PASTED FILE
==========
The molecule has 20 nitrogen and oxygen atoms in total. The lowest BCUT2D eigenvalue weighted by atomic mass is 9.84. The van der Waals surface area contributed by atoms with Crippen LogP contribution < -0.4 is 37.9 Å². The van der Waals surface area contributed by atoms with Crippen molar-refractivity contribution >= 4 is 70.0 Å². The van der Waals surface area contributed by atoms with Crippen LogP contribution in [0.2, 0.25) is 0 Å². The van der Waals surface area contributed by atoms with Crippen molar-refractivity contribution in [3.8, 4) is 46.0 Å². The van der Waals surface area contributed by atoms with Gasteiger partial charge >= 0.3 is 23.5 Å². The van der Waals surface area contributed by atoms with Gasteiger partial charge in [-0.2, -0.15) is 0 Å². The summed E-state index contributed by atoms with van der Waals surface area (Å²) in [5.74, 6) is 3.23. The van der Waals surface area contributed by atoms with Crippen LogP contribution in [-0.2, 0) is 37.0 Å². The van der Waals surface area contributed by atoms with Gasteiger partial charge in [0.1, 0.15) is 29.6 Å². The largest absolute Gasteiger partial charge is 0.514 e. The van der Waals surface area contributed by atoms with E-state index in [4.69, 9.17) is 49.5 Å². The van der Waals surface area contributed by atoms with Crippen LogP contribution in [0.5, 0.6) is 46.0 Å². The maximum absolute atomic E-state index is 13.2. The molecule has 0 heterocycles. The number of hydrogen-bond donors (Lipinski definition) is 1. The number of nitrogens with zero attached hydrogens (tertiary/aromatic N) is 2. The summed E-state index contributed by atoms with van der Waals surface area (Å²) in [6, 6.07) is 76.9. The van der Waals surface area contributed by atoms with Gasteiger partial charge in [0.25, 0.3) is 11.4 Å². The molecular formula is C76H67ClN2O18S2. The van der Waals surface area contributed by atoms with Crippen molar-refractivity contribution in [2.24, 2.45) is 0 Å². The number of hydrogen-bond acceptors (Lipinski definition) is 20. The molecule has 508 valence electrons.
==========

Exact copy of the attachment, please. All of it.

The molecule has 20 nitrogen and oxygen atoms in total. The lowest BCUT2D eigenvalue weighted by atomic mass is 9.84. The van der Waals surface area contributed by atoms with Crippen LogP contribution < -0.4 is 37.9 Å². The van der Waals surface area contributed by atoms with Crippen molar-refractivity contribution >= 4 is 70.0 Å². The van der Waals surface area contributed by atoms with Crippen LogP contribution in [0.2, 0.25) is 0 Å². The van der Waals surface area contributed by atoms with Crippen molar-refractivity contribution in [3.8, 4) is 46.0 Å². The van der Waals surface area contributed by atoms with Gasteiger partial charge >= 0.3 is 23.5 Å². The van der Waals surface area contributed by atoms with Gasteiger partial charge in [-0.2, -0.15) is 0 Å². The summed E-state index contributed by atoms with van der Waals surface area (Å²) in [5.74, 6) is 3.23. The van der Waals surface area contributed by atoms with Crippen LogP contribution in [-0.2, 0) is 37.0 Å². The van der Waals surface area contributed by atoms with Gasteiger partial charge in [0.1, 0.15) is 29.6 Å². The largest absolute Gasteiger partial charge is 0.514 e. The van der Waals surface area contributed by atoms with E-state index in [4.69, 9.17) is 49.5 Å². The van der Waals surface area contributed by atoms with Crippen LogP contribution in [0.5, 0.6) is 46.0 Å². The maximum absolute atomic E-state index is 13.2. The molecule has 0 heterocycles. The number of hydrogen-bond donors (Lipinski definition) is 1. The number of nitrogens with zero attached hydrogens (tertiary/aromatic N) is 2. The summed E-state index contributed by atoms with van der Waals surface area (Å²) in [6, 6.07) is 76.9. The van der Waals surface area contributed by atoms with Gasteiger partial charge in [0.25, 0.3) is 11.4 Å². The molecular formula is C76H67ClN2O18S2. The van der Waals surface area contributed by atoms with Crippen molar-refractivity contribution in [2.24, 2.45) is 0 Å². The number of hydrogen-bond acceptors (Lipinski definition) is 20. The molecule has 508 valence electrons.